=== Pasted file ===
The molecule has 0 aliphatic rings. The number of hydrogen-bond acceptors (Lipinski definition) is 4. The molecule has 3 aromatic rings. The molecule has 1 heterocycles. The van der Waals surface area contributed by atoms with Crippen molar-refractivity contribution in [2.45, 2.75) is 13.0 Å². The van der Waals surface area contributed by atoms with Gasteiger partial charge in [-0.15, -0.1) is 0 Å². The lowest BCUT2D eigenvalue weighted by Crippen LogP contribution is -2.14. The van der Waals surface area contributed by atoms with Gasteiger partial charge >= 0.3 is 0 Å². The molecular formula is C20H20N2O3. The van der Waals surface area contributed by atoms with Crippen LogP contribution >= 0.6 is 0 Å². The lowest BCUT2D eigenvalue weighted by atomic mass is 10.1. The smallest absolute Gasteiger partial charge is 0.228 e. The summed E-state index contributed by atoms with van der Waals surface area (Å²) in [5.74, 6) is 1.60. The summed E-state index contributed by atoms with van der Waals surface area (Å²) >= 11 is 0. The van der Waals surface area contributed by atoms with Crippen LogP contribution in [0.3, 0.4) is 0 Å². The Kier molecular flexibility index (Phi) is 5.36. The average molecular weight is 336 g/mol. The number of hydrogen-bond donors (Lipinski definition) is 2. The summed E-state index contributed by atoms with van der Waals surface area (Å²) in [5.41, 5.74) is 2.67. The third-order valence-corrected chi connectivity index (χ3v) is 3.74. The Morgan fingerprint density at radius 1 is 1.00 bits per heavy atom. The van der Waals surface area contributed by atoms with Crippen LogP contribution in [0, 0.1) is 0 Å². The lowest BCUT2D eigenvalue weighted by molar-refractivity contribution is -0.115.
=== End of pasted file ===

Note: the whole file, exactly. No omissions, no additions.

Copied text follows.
The molecule has 0 aliphatic rings. The number of hydrogen-bond acceptors (Lipinski definition) is 4. The molecule has 3 aromatic rings. The molecule has 1 heterocycles. The van der Waals surface area contributed by atoms with Crippen molar-refractivity contribution in [2.45, 2.75) is 13.0 Å². The van der Waals surface area contributed by atoms with Gasteiger partial charge in [-0.15, -0.1) is 0 Å². The lowest BCUT2D eigenvalue weighted by Crippen LogP contribution is -2.14. The van der Waals surface area contributed by atoms with Gasteiger partial charge >= 0.3 is 0 Å². The molecular formula is C20H20N2O3. The van der Waals surface area contributed by atoms with Crippen LogP contribution >= 0.6 is 0 Å². The lowest BCUT2D eigenvalue weighted by atomic mass is 10.1. The smallest absolute Gasteiger partial charge is 0.228 e. The summed E-state index contributed by atoms with van der Waals surface area (Å²) in [5.74, 6) is 1.60. The summed E-state index contributed by atoms with van der Waals surface area (Å²) >= 11 is 0. The van der Waals surface area contributed by atoms with Crippen LogP contribution in [0.3, 0.4) is 0 Å². The Kier molecular flexibility index (Phi) is 5.36. The average molecular weight is 336 g/mol. The number of hydrogen-bond donors (Lipinski definition) is 2. The summed E-state index contributed by atoms with van der Waals surface area (Å²) in [5.41, 5.74) is 2.67. The third-order valence-corrected chi connectivity index (χ3v) is 3.74. The Morgan fingerprint density at radius 1 is 1.00 bits per heavy atom. The van der Waals surface area contributed by atoms with Crippen LogP contribution in [0, 0.1) is 0 Å². The lowest BCUT2D eigenvalue weighted by molar-refractivity contribution is -0.115.